|US6663664 *||26 oct. 2000||16 déc. 2003||Advanced Cardiovascular Systems, Inc.||Self-expanding stent with time variable radial force|
|US6702976||29 janv. 2001||9 mars 2004||Witold Sokolowski||Cold hibernated elastic memory self-deployable and rigidizable structure and method therefor|
|US6720402||8 mai 2002||13 avr. 2004||Mnemoscience Gmbh||Shape memory polymers|
|US7151157||4 mars 2005||19 déc. 2006||University Of Connecticut||Mechanically activated shape memory device|
|US7303642||12 nov. 2002||4 déc. 2007||Kimberly-Clark Worldwide, Inc.||Methods of making responsive film with corrugated microlayers having improved properties|
|US7556647||8 oct. 2003||7 juil. 2009||Arbor Surgical Technologies, Inc.||Attachment device and methods of using the same|
|US7632303||21 mai 2002||15 déc. 2009||Advanced Cardiovascular Systems, Inc.||Variable stiffness medical devices|
|US7651528||18 nov. 2005||26 janv. 2010||Cayenne Medical, Inc.||Devices, systems and methods for material fixation|
|US20020062547||9 déc. 1997||30 mai 2002||Joseph David Chiodo||Method for disassembling different elements|
|US20030055198||8 mai 2002||20 mars 2003||Mnemoscience Gmbh||Shape memory polymers|
|US20030191276||26 févr. 2003||9 oct. 2003||Mnemoscience Gmbh||Polymeric networks|
|US20030208211 *||1 mai 2002||6 nov. 2003||Juergen Kortenbach||Tissue fastening devices and related insertion tools and methods|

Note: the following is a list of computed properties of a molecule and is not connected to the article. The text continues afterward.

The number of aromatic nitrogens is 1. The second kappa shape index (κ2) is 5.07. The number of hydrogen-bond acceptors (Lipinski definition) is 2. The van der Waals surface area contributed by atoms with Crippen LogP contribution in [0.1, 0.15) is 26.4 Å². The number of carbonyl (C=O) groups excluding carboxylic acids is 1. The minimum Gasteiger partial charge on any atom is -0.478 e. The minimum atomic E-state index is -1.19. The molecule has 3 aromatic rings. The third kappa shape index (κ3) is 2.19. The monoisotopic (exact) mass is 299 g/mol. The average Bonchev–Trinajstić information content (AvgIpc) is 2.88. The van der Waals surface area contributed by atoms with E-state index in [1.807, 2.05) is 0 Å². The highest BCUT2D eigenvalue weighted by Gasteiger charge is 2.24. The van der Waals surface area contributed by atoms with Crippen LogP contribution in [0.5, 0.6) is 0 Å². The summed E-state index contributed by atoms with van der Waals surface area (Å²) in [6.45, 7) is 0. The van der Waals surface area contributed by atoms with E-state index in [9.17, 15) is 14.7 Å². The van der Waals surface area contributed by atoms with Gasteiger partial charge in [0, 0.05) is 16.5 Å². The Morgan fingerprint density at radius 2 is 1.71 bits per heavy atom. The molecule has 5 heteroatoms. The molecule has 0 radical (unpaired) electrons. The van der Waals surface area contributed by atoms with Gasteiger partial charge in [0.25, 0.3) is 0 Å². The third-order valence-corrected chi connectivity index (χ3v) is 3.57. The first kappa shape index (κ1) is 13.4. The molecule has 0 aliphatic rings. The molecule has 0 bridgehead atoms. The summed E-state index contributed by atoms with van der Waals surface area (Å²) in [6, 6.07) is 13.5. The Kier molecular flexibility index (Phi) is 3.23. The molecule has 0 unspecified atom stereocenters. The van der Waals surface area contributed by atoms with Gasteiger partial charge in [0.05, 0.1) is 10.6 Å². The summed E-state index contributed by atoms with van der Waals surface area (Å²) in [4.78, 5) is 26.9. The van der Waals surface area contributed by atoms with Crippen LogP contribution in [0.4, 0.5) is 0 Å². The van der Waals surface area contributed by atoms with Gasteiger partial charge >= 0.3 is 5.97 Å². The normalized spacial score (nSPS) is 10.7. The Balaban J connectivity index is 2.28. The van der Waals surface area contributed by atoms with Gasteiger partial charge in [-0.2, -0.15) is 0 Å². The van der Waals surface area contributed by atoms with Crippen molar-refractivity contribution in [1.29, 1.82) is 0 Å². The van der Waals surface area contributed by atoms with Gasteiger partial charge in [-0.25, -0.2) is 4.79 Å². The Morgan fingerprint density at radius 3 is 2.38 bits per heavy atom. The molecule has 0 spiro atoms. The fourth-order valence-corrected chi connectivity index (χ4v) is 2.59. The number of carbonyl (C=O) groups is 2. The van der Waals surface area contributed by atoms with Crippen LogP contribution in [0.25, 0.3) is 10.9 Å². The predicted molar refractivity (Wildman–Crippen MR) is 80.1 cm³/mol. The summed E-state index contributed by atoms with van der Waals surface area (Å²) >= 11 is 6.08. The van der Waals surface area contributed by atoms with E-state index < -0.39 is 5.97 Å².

|US20040014929||17 avr. 2003||22 janv. 2004||Mnemoscience Gmbh||Polyester urethanes|
|US20040024143||17 avr. 2003||5 févr. 2004||Mnemoscience Gmbh||Interpenetrating networks|
|US20040068262||2 oct. 2002||8 avr. 2004||Mark Lemos||Soft tissue fixation implant|
|US20040073256||8 août 2003||15 avr. 2004||Kevin Marchitto||Activated surgical fasteners, devices therefor and uses thereof|
|US20040098110||15 janv. 2003||20 mai 2004||Williams Michael S.||Photo curable endoprosthesis and method of manufacture|
|US20040110285||31 mai 2001||10 juin 2004||Andreas Lendlein||Shape memory thermoplastics and polymer networks for tissue engineering|
|US20040117955||6 janv. 2003||24 juin 2004||William Barvosa-Carter||Releasable fastener systems and processes|
|US20040260298||16 juin 2004||23 déc. 2004||Kaiser Ryan A.||Device and method of fastening a graft to a bone|
|US20050033295||8 août 2003||10 févr. 2005||Paul Wisnewski||Implants formed of shape memory polymeric material for spinal fixation|
|US20050090822||24 oct. 2003||28 avr. 2005||Dipoto Gene||Methods and apparatus for stabilizing the spine through an access device|
|US20050244353||10 avr. 2003||3 nov. 2005||Mnemoscience Gmbh||Method for achieving shape memory effects on hair by combining shape memory polymers with cationic active ingredients|
|US20060009785||30 juin 2005||12 janv. 2006||The Regents Of The University Of California||Shape memory polymer medical device|
|US20060036045||12 août 2005||16 févr. 2006||The Regents Of The University Of California||Shape memory polymers|
|US20060041089||15 oct. 2004||23 févr. 2006||Mather Patrick T||Castable shape memory polymers|
|US20070073293||14 avr. 2006||29 mars 2007||Martz Erik O||System and method for flexible correction of bony motion segment|
|US20080141736||29 févr. 2008||19 juin 2008||Jones Gary L||Devices for holding intermediate positions and articles that contain the same|
|US20080228186||3 avr. 2006||18 sept. 2008||The Regents Of The University Of Colorado||Graft Fixation Device|
|US20090005777||2 juil. 2008||1 janv. 2009||Vascular Closure Systems, Inc.||Arteriotomy closure devices and techniques|
|US20090118747||27 oct. 2008||7 mai 2009||Tyco Healthcare Group Lp||Novel surgical fastener|